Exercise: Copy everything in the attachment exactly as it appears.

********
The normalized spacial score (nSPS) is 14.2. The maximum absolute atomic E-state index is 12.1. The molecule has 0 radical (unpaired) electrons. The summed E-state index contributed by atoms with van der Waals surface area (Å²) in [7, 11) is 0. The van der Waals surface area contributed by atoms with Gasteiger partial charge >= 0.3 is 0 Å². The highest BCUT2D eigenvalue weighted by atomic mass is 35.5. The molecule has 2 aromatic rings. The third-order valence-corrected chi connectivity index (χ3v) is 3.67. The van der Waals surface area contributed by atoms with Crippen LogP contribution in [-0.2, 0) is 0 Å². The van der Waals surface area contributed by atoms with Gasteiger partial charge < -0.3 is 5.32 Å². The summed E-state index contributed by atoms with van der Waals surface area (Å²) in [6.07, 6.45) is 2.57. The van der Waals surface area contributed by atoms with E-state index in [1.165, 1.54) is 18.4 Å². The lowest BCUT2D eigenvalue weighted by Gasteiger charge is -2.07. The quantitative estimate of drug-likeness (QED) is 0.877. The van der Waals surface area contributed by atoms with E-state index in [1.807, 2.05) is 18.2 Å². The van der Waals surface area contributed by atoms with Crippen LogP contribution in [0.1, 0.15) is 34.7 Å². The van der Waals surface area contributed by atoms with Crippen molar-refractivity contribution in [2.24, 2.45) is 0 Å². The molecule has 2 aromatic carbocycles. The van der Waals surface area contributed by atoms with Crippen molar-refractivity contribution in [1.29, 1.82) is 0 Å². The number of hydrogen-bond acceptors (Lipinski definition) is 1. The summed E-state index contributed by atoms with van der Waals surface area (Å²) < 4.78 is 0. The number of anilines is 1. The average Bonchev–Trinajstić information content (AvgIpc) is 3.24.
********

The normalized spacial score (nSPS) is 14.2. The maximum absolute atomic E-state index is 12.1. The molecule has 0 radical (unpaired) electrons. The summed E-state index contributed by atoms with van der Waals surface area (Å²) in [7, 11) is 0. The van der Waals surface area contributed by atoms with Gasteiger partial charge >= 0.3 is 0 Å². The highest BCUT2D eigenvalue weighted by atomic mass is 35.5. The molecule has 2 aromatic rings. The third-order valence-corrected chi connectivity index (χ3v) is 3.67. The van der Waals surface area contributed by atoms with Crippen LogP contribution in [-0.2, 0) is 0 Å². The van der Waals surface area contributed by atoms with Gasteiger partial charge < -0.3 is 5.32 Å². The summed E-state index contributed by atoms with van der Waals surface area (Å²) in [6.07, 6.45) is 2.57. The van der Waals surface area contributed by atoms with E-state index in [1.165, 1.54) is 18.4 Å². The lowest BCUT2D eigenvalue weighted by Gasteiger charge is -2.07. The quantitative estimate of drug-likeness (QED) is 0.877. The van der Waals surface area contributed by atoms with E-state index in [1.807, 2.05) is 18.2 Å². The van der Waals surface area contributed by atoms with Crippen LogP contribution in [0.1, 0.15) is 34.7 Å². The van der Waals surface area contributed by atoms with Crippen molar-refractivity contribution in [2.24, 2.45) is 0 Å². The molecule has 2 aromatic carbocycles. The van der Waals surface area contributed by atoms with Crippen molar-refractivity contribution in [1.29, 1.82) is 0 Å². The number of hydrogen-bond acceptors (Lipinski definition) is 1. The summed E-state index contributed by atoms with van der Waals surface area (Å²) < 4.78 is 0. The number of anilines is 1. The average Bonchev–Trinajstić information content (AvgIpc) is 3.24.